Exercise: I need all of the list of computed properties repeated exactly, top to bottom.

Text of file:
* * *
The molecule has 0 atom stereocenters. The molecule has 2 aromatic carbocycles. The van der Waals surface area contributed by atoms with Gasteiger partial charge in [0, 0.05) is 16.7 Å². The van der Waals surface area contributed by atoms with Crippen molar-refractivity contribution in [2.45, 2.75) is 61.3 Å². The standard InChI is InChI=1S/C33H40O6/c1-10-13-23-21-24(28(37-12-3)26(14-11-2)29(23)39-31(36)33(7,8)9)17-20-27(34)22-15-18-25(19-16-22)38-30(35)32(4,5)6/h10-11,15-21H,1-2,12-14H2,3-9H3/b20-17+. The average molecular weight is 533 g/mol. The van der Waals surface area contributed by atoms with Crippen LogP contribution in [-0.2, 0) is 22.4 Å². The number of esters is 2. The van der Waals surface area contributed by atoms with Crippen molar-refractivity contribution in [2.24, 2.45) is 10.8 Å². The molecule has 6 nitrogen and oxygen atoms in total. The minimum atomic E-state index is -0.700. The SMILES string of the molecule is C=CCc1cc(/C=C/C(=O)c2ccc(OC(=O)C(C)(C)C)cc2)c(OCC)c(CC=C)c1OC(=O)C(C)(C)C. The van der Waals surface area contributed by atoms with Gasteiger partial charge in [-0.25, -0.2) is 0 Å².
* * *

The molecule has 0 atom stereocenters. The molecule has 2 aromatic carbocycles. The van der Waals surface area contributed by atoms with Gasteiger partial charge in [0, 0.05) is 16.7 Å². The van der Waals surface area contributed by atoms with Crippen molar-refractivity contribution in [2.45, 2.75) is 61.3 Å². The standard InChI is InChI=1S/C33H40O6/c1-10-13-23-21-24(28(37-12-3)26(14-11-2)29(23)39-31(36)33(7,8)9)17-20-27(34)22-15-18-25(19-16-22)38-30(35)32(4,5)6/h10-11,15-21H,1-2,12-14H2,3-9H3/b20-17+. The average molecular weight is 533 g/mol. The van der Waals surface area contributed by atoms with Crippen LogP contribution in [-0.2, 0) is 22.4 Å². The number of esters is 2. The van der Waals surface area contributed by atoms with Crippen molar-refractivity contribution in [2.24, 2.45) is 10.8 Å². The molecule has 6 nitrogen and oxygen atoms in total. The minimum atomic E-state index is -0.700. The SMILES string of the molecule is C=CCc1cc(/C=C/C(=O)c2ccc(OC(=O)C(C)(C)C)cc2)c(OCC)c(CC=C)c1OC(=O)C(C)(C)C. The van der Waals surface area contributed by atoms with Gasteiger partial charge in [-0.25, -0.2) is 0 Å².